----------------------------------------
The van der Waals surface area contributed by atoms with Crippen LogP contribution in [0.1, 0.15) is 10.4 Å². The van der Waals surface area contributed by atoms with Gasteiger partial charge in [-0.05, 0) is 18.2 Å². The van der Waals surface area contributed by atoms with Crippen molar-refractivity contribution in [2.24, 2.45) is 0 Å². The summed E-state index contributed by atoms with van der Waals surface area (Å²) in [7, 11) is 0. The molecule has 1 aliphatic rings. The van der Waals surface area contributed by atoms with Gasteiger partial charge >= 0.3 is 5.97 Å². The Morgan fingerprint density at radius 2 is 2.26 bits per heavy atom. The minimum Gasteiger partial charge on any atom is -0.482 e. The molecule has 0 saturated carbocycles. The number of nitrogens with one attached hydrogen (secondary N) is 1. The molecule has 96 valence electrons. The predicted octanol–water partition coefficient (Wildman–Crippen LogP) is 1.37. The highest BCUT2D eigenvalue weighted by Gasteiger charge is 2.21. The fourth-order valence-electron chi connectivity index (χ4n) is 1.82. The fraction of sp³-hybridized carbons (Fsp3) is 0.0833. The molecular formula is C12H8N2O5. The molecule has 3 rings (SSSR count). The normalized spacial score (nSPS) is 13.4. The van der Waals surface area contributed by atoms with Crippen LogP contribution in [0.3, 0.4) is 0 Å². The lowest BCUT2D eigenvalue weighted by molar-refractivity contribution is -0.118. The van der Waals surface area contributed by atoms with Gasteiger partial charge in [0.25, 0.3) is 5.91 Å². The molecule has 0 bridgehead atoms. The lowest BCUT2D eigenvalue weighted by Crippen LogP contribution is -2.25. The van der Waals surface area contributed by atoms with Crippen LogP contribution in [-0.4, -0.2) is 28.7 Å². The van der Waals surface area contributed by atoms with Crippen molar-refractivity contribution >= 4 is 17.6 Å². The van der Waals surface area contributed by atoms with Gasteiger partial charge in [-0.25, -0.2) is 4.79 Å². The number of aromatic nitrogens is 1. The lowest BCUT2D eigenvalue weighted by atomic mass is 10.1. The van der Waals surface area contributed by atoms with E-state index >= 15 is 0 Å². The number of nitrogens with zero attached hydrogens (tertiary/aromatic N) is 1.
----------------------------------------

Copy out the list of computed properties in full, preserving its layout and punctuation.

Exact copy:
The van der Waals surface area contributed by atoms with Crippen LogP contribution in [0.1, 0.15) is 10.4 Å². The van der Waals surface area contributed by atoms with Gasteiger partial charge in [-0.05, 0) is 18.2 Å². The van der Waals surface area contributed by atoms with Crippen molar-refractivity contribution in [2.24, 2.45) is 0 Å². The summed E-state index contributed by atoms with van der Waals surface area (Å²) in [7, 11) is 0. The molecule has 1 aliphatic rings. The van der Waals surface area contributed by atoms with Gasteiger partial charge >= 0.3 is 5.97 Å². The Morgan fingerprint density at radius 2 is 2.26 bits per heavy atom. The minimum Gasteiger partial charge on any atom is -0.482 e. The molecule has 0 saturated carbocycles. The number of nitrogens with one attached hydrogen (secondary N) is 1. The molecule has 96 valence electrons. The predicted octanol–water partition coefficient (Wildman–Crippen LogP) is 1.37. The highest BCUT2D eigenvalue weighted by Gasteiger charge is 2.21. The fourth-order valence-electron chi connectivity index (χ4n) is 1.82. The fraction of sp³-hybridized carbons (Fsp3) is 0.0833. The molecular formula is C12H8N2O5. The molecule has 3 rings (SSSR count). The normalized spacial score (nSPS) is 13.4. The van der Waals surface area contributed by atoms with Crippen LogP contribution in [0.3, 0.4) is 0 Å². The lowest BCUT2D eigenvalue weighted by molar-refractivity contribution is -0.118. The van der Waals surface area contributed by atoms with Gasteiger partial charge in [0.25, 0.3) is 5.91 Å². The molecule has 0 bridgehead atoms. The lowest BCUT2D eigenvalue weighted by Crippen LogP contribution is -2.25. The van der Waals surface area contributed by atoms with Crippen LogP contribution in [-0.4, -0.2) is 28.7 Å². The van der Waals surface area contributed by atoms with Crippen molar-refractivity contribution >= 4 is 17.6 Å². The van der Waals surface area contributed by atoms with Gasteiger partial charge in [-0.25, -0.2) is 4.79 Å². The number of aromatic nitrogens is 1. The lowest BCUT2D eigenvalue weighted by atomic mass is 10.1. The van der Waals surface area contributed by atoms with E-state index >= 15 is 0 Å². The number of nitrogens with zero attached hydrogens (tertiary/aromatic N) is 1.